Blake Hammond watched re-runs of the black-and-white television comedy series, “The Addams Family,” growing up.
The series is based on the comic strips of the same name about an odd, spooky family that has become a part of pop culture. They’ve spawned not only a television series, but films, video games and most recently, a Broadway musical.
Hammond portrays the kooky, bald Uncle Fester in “The Addams Family: The Musical,” which stops Tuesday at Arizona State University’s Gammage Auditorium.
“I’ve always loved the show and this family because there is something quite magical about them,” said Hammond, calling from a tour stop in Seattle. “I guarantee you everyone could probably identify with the Addams because no family is completely normal.”
The musical is based on the original comic strips but also introduces a new storyline.
In the show, Wednesday Addams is a teenage girl who brings her boyfriend and his folks home to meet her unusual family.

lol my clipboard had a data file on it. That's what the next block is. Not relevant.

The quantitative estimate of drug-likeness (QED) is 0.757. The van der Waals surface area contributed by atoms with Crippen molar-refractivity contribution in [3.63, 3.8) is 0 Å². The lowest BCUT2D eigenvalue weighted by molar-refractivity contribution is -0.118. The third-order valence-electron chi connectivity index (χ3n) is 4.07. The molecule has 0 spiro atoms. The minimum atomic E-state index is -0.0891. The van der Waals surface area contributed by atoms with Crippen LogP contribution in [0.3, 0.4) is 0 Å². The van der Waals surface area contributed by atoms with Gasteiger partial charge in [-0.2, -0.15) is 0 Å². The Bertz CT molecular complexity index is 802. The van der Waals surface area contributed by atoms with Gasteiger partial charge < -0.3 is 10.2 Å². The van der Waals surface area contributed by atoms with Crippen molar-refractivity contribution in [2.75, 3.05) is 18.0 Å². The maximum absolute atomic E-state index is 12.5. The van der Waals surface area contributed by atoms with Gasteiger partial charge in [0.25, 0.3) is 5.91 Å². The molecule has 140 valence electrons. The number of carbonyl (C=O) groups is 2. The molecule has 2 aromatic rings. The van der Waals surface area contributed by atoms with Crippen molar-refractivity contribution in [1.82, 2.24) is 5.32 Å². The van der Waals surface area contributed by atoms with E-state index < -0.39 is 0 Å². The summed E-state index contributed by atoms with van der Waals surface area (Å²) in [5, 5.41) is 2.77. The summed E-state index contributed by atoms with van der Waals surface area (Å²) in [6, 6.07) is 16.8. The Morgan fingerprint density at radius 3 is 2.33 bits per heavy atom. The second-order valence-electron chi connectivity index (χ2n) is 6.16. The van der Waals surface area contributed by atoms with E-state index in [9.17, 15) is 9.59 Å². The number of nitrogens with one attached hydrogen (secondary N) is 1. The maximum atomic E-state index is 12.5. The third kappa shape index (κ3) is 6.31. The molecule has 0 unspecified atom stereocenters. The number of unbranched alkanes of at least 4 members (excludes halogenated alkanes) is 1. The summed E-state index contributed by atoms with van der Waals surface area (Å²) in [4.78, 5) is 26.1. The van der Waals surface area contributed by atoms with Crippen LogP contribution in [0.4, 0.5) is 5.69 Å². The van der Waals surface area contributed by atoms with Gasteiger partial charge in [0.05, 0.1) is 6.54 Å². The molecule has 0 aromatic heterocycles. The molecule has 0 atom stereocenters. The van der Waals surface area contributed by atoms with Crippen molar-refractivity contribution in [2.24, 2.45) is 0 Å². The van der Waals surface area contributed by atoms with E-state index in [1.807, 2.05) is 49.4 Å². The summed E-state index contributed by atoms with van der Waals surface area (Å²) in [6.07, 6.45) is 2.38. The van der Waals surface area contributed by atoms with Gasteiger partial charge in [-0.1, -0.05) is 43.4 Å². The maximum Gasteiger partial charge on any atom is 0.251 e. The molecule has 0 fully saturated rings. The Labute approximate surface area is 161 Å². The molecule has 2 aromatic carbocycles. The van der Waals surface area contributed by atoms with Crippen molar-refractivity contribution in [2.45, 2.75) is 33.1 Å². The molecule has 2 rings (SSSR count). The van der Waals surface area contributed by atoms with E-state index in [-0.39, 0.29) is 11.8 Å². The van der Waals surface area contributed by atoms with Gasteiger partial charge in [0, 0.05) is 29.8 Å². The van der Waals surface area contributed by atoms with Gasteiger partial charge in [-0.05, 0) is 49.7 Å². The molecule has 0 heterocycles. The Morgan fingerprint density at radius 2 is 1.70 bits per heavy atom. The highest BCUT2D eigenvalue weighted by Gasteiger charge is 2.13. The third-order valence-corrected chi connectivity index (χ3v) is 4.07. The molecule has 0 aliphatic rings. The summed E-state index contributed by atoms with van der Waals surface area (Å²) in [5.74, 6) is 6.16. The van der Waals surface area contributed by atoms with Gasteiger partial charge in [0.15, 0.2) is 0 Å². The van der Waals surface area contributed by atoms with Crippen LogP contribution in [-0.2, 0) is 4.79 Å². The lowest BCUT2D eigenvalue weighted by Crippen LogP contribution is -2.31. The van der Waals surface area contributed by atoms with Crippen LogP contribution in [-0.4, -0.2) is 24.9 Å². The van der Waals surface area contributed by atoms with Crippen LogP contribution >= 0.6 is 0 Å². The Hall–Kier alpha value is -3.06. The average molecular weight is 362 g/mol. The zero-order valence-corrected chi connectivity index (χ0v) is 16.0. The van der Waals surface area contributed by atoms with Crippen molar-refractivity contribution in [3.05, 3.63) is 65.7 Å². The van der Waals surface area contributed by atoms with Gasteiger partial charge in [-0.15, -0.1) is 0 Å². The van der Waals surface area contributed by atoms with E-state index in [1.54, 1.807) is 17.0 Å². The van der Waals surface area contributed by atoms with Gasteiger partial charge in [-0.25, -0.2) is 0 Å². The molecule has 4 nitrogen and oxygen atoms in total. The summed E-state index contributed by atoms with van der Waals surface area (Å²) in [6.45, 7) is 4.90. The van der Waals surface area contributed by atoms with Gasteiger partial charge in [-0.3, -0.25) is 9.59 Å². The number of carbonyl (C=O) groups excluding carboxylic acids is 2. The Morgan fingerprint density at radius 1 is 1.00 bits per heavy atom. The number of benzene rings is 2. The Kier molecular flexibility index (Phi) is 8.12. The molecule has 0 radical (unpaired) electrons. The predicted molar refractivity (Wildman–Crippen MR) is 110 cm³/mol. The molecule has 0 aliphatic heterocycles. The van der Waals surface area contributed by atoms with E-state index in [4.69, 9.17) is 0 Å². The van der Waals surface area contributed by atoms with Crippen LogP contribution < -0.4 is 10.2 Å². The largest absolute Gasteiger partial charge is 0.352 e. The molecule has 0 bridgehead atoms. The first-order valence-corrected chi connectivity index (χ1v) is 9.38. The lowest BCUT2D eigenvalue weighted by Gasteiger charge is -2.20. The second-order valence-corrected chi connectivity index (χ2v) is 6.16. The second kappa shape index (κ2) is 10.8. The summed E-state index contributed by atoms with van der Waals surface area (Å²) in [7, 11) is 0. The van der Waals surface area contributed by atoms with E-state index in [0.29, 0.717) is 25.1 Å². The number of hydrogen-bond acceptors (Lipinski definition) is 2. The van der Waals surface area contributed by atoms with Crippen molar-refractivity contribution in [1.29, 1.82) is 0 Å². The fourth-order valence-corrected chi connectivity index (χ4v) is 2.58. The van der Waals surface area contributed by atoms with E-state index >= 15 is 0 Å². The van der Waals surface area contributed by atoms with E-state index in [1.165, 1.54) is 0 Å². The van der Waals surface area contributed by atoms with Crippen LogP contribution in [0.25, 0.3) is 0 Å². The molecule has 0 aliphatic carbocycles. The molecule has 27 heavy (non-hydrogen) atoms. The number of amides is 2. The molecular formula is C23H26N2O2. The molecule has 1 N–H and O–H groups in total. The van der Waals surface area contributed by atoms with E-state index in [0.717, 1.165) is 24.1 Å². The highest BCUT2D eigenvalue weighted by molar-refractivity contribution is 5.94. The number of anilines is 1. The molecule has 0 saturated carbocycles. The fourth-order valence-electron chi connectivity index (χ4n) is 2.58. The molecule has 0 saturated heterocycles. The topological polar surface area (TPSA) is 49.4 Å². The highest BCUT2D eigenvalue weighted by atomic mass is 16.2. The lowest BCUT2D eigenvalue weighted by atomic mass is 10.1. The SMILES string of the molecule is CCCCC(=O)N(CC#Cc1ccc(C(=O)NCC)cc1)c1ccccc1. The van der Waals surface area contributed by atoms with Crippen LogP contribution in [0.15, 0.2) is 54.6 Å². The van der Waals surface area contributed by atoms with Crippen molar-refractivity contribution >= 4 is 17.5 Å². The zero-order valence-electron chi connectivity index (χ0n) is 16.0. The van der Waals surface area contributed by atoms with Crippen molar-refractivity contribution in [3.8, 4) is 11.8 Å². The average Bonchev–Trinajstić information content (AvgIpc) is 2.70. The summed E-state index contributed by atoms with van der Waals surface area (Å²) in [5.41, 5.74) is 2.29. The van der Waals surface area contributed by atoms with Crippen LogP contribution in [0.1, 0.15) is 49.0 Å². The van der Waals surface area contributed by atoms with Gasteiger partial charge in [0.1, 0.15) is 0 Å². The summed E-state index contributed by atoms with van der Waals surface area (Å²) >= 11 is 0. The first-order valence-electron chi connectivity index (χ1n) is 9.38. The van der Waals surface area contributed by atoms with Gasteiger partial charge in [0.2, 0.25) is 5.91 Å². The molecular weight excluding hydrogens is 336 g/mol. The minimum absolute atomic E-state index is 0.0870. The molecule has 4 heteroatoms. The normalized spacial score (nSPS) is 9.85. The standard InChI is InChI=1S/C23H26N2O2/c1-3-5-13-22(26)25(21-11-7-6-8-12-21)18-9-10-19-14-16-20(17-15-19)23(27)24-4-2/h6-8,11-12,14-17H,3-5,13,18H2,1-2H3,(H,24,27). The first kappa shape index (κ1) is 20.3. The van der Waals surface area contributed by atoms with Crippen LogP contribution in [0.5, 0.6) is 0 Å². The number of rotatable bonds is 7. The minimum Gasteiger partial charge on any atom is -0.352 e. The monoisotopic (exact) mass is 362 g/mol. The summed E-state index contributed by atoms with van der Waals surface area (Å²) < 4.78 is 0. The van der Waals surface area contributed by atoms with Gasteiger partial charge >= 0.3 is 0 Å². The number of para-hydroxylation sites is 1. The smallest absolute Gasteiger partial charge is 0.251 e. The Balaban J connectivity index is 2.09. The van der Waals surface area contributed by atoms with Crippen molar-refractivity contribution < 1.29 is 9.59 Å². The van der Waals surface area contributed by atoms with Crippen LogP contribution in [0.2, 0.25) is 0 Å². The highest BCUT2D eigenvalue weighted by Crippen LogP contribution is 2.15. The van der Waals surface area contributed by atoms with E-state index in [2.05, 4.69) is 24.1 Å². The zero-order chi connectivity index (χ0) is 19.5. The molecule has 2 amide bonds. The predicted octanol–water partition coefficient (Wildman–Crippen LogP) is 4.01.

She always wished her family would be normal, but she soon discovers that they aren’t strange after all.
“The Addams Family” debuted on Broadway in 2010, ran for almost two years and garnered two Tony Award nominations. The national tour is a revised version of the New York production, including some new songs, dances and fresh orchestrations.
Hammond said audiences are enjoying the show and its theme.
“It’s about family and figuring out what’s normal to each other,” said Hammond. “And I believe every family knows something about that.”
When he took on the role of Uncle Fester, Hammond said he studied the original comics to find his character.
“Uncle Fester has very little conflict and is very childlike, so I try to do him like a 14-year-old boy in a 50-year-old man’s body,” said Hammond. “One thing I love about him is that he chooses love above everything else and allows people to be who they are.”
For the last 14 months, Hammond has been on the national tour of “The Addams Family,” which finishes its first stint at the end of the year.
“People have really embraced our show and this family because they probably see part of themselves in this musical,” Hammond said.